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An event-related potential investigation of inhibition of return Prime, David J.

Abstract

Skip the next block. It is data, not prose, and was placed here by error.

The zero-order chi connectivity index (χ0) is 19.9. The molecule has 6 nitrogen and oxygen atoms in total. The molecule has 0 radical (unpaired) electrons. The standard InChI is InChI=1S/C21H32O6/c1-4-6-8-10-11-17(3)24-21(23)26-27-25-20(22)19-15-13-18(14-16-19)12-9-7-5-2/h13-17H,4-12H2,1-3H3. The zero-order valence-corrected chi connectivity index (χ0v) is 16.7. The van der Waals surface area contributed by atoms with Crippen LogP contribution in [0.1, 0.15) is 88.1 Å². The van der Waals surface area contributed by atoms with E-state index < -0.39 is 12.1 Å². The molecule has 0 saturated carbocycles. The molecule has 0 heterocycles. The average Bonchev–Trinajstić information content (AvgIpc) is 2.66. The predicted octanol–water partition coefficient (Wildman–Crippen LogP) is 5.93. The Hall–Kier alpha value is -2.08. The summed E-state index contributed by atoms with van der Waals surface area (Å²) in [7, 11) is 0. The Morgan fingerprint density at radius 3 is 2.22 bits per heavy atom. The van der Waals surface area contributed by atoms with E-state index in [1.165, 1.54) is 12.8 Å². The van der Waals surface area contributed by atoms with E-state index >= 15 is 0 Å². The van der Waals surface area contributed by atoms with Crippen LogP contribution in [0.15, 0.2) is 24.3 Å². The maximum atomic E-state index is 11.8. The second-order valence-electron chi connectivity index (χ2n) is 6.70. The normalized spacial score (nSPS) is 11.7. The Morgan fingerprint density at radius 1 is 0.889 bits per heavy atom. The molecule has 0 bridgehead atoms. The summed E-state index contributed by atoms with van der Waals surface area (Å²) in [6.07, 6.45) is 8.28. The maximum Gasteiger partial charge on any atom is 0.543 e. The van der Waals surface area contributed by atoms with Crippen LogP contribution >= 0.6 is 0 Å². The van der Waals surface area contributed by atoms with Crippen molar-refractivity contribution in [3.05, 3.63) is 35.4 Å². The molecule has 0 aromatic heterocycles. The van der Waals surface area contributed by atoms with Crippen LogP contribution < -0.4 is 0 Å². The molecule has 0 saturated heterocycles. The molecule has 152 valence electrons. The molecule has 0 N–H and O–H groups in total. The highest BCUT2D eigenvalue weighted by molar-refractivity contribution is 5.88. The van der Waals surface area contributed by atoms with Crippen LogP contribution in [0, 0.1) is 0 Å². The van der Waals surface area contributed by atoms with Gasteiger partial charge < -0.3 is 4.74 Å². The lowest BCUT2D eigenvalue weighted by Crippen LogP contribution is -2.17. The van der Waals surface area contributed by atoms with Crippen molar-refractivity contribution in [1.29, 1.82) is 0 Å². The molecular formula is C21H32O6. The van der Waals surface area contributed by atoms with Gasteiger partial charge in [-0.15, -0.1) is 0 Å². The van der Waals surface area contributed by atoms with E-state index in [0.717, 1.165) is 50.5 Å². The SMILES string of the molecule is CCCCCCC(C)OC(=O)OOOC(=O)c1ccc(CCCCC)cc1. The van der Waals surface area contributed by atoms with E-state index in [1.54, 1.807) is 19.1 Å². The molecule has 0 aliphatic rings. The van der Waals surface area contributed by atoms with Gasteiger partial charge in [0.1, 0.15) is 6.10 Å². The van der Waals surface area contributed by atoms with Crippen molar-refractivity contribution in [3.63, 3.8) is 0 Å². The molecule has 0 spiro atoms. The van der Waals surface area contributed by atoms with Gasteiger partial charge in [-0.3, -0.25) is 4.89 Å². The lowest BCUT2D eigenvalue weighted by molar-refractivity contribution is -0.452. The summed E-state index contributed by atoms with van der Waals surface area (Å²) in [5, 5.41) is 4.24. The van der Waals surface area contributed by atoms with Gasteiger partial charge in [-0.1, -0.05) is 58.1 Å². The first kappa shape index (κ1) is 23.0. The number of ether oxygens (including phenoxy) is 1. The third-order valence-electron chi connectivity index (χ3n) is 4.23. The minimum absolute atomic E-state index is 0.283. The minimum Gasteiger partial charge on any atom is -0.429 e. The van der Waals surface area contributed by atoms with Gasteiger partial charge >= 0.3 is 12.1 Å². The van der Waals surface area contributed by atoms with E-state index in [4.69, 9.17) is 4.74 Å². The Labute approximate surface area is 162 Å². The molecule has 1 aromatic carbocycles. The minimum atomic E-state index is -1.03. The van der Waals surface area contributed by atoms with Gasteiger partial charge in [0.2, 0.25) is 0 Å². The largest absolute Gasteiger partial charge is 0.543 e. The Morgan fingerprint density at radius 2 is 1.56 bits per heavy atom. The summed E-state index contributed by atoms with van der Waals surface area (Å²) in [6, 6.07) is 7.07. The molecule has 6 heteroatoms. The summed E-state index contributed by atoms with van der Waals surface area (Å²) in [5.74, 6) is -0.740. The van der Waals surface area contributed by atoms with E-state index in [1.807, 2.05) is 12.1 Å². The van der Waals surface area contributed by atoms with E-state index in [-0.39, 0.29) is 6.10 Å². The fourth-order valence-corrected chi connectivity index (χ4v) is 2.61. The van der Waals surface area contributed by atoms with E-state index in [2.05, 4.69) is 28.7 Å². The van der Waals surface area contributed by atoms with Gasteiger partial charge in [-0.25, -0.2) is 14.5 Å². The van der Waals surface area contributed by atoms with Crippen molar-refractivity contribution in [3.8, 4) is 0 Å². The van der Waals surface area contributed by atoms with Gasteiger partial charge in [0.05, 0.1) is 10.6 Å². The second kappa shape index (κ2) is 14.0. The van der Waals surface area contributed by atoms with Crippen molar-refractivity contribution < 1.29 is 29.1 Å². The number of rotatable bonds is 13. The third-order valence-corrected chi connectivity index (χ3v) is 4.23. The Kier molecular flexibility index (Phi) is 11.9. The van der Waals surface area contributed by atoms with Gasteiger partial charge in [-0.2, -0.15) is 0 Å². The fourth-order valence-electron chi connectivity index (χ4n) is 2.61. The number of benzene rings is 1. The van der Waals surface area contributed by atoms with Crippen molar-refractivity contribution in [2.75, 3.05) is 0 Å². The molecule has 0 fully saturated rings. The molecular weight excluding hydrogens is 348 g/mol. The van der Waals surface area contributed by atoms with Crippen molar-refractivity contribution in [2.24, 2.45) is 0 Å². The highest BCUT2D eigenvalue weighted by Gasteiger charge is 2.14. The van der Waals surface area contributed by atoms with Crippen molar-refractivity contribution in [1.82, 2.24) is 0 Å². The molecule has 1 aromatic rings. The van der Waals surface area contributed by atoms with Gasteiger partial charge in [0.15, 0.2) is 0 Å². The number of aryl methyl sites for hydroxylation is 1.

In visual spatial-cueing experiments with uninformative peripheral cues, reaction time to cued-location targets is facilitated (relative to that for targets at uncued-locations) at short cue-target intervals and inhibited at longer intervals. Posner, Rafal, Choate and Vaughan (1985) labeled this inhibitory effect Inhibition of Return (IOR) and proposed that it serves to bias the visual system to orient towards new locations. This proposal remains a popular topic of debate and no consensus has yet been reached regarding the mechanisms responsible for producing IOR. The present project utilized event-related potential (ERP) measures of brain activity to investigate the processing changes underlying IOR. I examined the effect of uninformative visual cues both on the amplitude of early visual ERP peaks and on the motorrelated lateralized readiness potential (LRP). The LRP is a measure of motor cortex activity that is related to the preparation of responses. The onset of the LRP relative to the target and response provide relative measures of the duration of premotor and motor processes, respectively. Chapters 2 and 3 present the results of four experiments, in which observers were required to make manual responses to visual targets. In each experiment the target was preceded by an uninformative peripheral cue followed by a central re-orienting event. In separate experiments, subjects were required to make identity-based discrimination responses, localization responses, detection responses, or identity-based go-nogo responses. In each of these experiments IOR was associated with a slowing of premotor processes. The duration of motor processes were not affected, however, indicating that, when measured with manual keypresses, IOR does not arise from inhibition of motor processes. Consistent with a perceptual locus of IOR, the amplitudes of the occipital ERP peaks were reduced for cuedlocation targets relative to uncued-location targets. In a fifth experiment (Chapter 5) the reorienting event was omitted and subjects were required to discriminate the target identity. Compared to when a re-orienting event was present, the magnitude of both IOR and the ERP amplitude effects were reduced. This co-variation of behavioural and ERP effects suggests that that changes in the perceptual processes are, at least in part, responsible for generating IOR.

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